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Cooper and Trump together on Medicaid? Not so fast

12 January 2018

The Trump administration Thursday offered a roadmap for states seeking federal backing for waivers imposing the work requirements on the low-income adults in the Medicaid program.

The major policy shift seeks to overhaul the long-standing social contract between state and federal governments and poor citizens who rely on their services.

More than 4 in 10 adults with Medicaid coverage already work full time, and most others either go to school, take care of a relative or are too sick to work.

If Republicans truly cared about punishing "lazy" individuals soaking up money without having to work for it, they would be focusing their attention on "the idle rich", argued the Washington Post's Elizabeth Bruenig in a recent column.

The Centers for Medicare and Medicaid Services (CMMS) issued guidance making it easier for states to design and propose test programs that implement such requirements.

Other states to receive approval are Arizona, Arkansas, Indiana, Kansas, Kentucky, Maine, New Hampshire, Utah and Wisconsin. The agency is expected to start approving state waivers promoting "community engagement activities" in coming weeks.

If the price of expansion is backing a requirement most people already meet, "Oh, please don't throw me in that briar patch", Venable said.

Public Citizen agreed, calling the idea of work requirements "cruel, stupid and illegal".

She quoted from a speech President Lyndon Johnson gave a half-century ago, when he said that Medicaid's aim " is not only to relieve the symptoms of poverty but cure it".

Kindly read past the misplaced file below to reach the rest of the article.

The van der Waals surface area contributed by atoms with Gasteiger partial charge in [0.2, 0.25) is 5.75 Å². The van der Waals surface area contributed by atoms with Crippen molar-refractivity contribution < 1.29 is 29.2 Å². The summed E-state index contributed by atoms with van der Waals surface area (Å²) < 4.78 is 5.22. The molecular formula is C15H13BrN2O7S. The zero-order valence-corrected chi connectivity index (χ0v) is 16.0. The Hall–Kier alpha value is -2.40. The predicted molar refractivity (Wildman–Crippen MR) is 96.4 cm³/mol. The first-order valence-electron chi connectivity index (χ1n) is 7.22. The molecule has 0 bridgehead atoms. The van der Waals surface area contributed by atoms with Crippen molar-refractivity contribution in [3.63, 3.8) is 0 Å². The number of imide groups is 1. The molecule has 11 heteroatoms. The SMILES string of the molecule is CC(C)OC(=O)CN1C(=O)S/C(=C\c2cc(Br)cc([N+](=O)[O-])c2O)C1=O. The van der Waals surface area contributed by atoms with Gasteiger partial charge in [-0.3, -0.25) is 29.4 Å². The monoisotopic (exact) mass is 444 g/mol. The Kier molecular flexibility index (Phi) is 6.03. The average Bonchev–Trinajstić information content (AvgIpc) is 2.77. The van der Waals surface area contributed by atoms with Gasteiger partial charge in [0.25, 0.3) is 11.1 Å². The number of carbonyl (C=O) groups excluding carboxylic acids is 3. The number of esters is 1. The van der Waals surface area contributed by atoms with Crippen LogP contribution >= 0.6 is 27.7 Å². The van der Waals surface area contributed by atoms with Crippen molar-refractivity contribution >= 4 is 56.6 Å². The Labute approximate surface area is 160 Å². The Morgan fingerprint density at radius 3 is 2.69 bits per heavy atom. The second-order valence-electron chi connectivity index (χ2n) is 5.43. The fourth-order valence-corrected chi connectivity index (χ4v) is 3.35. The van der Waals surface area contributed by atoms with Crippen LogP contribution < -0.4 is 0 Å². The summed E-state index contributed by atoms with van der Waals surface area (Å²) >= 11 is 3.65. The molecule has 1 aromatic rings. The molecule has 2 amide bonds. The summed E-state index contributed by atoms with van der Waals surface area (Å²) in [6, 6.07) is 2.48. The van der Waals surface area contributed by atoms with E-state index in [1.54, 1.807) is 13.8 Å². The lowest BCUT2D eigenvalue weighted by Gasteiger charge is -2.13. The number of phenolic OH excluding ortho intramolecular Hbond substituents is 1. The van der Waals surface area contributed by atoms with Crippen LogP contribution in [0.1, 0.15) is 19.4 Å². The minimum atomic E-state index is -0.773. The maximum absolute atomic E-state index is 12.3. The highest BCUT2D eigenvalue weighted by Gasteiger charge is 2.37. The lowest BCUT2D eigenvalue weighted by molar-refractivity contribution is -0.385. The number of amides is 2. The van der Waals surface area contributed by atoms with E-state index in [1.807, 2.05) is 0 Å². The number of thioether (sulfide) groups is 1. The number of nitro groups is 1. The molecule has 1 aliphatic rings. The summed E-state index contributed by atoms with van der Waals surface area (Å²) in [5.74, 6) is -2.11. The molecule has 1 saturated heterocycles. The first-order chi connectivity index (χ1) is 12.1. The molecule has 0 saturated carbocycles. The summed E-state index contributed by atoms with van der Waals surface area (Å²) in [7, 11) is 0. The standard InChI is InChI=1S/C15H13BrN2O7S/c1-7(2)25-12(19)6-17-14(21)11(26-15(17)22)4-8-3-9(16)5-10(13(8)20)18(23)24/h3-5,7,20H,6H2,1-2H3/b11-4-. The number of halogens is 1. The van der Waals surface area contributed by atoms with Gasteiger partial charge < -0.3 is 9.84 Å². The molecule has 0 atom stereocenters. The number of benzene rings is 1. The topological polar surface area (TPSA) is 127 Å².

The plan will likely face a political battle, which could lead to legal challenges for the Trump administration over concerns that people would lose their Medicaid health care coverage.

The Governor's Office billed its willingness Thursday on expansion work requirements, a policy many other Democrats reject, as a pragmatic bid toward compromise. Requiring recipients to work would be illegal because it is not consistent with Medicaid's objectives, said Leonardo Cuello, health policy director of the National Health Law Program.

As of October 2017, almost 75m individuals were enrolled in Medicaid and the children's health insurance program (Chip).

"President Trump ended 2017 by giving the wealthiest Americans an enormous tax cut that will be paid for by low- and middle-income families, and is starting 2018 by continuing his attack on vulnerable populations".

A study by the nonpartisan Kaiser Family Foundation found that nearly 60% of working-age Medicaid recipients are already employed full time or part time. "A strong Medicaid program. does more than just provide [beneficiaries] a card".

Advocates for low-income people said work has never been a requirement for Medicaid, a program originally intended as a health program for the poor and disabled.

CMS today announced new guidance that will support state efforts to improve Medicaid enrollee health outcomes by incentivizing community engagement among able-bodied, working-age Medicaid beneficiaries.

Children account for more than two-fifths of those enrolled, with seniors or persons with disabilities accounting for an additional one-fifth, according to the Center on Budget and Policy Priorities. "Each state is different", the letter says, and such activities "include, but are not limited to, community service, caregiving, education, job training, and substance use disorder treatment".

Verma also had a major role in designing an unorthodox approach to Medicaid in IN, which had asked the Obama administration to approve a work requirement.

Cooper and Trump together on Medicaid? Not so fast